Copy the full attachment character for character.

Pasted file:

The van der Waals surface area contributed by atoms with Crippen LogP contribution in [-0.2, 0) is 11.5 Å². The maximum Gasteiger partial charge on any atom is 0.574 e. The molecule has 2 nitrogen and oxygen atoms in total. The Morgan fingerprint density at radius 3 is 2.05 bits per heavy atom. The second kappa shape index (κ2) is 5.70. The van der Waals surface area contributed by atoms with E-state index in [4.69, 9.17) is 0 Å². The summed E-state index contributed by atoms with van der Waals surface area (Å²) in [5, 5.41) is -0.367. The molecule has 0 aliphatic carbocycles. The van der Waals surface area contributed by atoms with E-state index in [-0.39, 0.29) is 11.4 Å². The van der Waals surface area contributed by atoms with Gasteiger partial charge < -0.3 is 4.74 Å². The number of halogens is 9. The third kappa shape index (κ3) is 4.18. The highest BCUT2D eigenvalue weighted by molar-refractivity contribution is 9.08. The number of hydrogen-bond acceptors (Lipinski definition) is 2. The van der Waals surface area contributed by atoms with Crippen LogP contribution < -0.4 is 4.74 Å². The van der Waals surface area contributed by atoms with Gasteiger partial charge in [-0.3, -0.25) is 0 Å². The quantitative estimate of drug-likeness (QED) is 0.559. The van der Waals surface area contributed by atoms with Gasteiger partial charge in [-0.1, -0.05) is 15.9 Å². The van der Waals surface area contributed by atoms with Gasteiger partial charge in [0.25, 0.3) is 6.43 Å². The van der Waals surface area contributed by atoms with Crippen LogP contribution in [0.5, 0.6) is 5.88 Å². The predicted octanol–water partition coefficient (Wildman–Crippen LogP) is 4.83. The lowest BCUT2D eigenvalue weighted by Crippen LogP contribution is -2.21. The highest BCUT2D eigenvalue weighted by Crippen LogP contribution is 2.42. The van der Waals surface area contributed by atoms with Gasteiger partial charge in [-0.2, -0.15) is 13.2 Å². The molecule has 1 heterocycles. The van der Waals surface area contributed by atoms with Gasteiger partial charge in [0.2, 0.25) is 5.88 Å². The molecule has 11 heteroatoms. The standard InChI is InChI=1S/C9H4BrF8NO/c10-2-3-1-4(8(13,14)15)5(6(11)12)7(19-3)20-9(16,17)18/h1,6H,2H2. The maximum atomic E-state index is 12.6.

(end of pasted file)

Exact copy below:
The van der Waals surface area contributed by atoms with Crippen LogP contribution in [-0.2, 0) is 11.5 Å². The maximum Gasteiger partial charge on any atom is 0.574 e. The molecule has 2 nitrogen and oxygen atoms in total. The Morgan fingerprint density at radius 3 is 2.05 bits per heavy atom. The second kappa shape index (κ2) is 5.70. The van der Waals surface area contributed by atoms with E-state index in [4.69, 9.17) is 0 Å². The summed E-state index contributed by atoms with van der Waals surface area (Å²) in [5, 5.41) is -0.367. The molecule has 0 aliphatic carbocycles. The van der Waals surface area contributed by atoms with E-state index in [-0.39, 0.29) is 11.4 Å². The van der Waals surface area contributed by atoms with Gasteiger partial charge < -0.3 is 4.74 Å². The number of halogens is 9. The third kappa shape index (κ3) is 4.18. The highest BCUT2D eigenvalue weighted by molar-refractivity contribution is 9.08. The number of hydrogen-bond acceptors (Lipinski definition) is 2. The van der Waals surface area contributed by atoms with Crippen LogP contribution < -0.4 is 4.74 Å². The van der Waals surface area contributed by atoms with Gasteiger partial charge in [-0.3, -0.25) is 0 Å². The quantitative estimate of drug-likeness (QED) is 0.559. The van der Waals surface area contributed by atoms with Gasteiger partial charge in [-0.1, -0.05) is 15.9 Å². The van der Waals surface area contributed by atoms with Gasteiger partial charge in [0.25, 0.3) is 6.43 Å². The van der Waals surface area contributed by atoms with Crippen LogP contribution in [0.5, 0.6) is 5.88 Å². The predicted octanol–water partition coefficient (Wildman–Crippen LogP) is 4.83. The lowest BCUT2D eigenvalue weighted by Crippen LogP contribution is -2.21. The highest BCUT2D eigenvalue weighted by Crippen LogP contribution is 2.42. The van der Waals surface area contributed by atoms with Gasteiger partial charge in [-0.2, -0.15) is 13.2 Å². The molecule has 1 heterocycles. The van der Waals surface area contributed by atoms with Gasteiger partial charge in [0.2, 0.25) is 5.88 Å². The molecule has 11 heteroatoms. The standard InChI is InChI=1S/C9H4BrF8NO/c10-2-3-1-4(8(13,14)15)5(6(11)12)7(19-3)20-9(16,17)18/h1,6H,2H2. The maximum atomic E-state index is 12.6.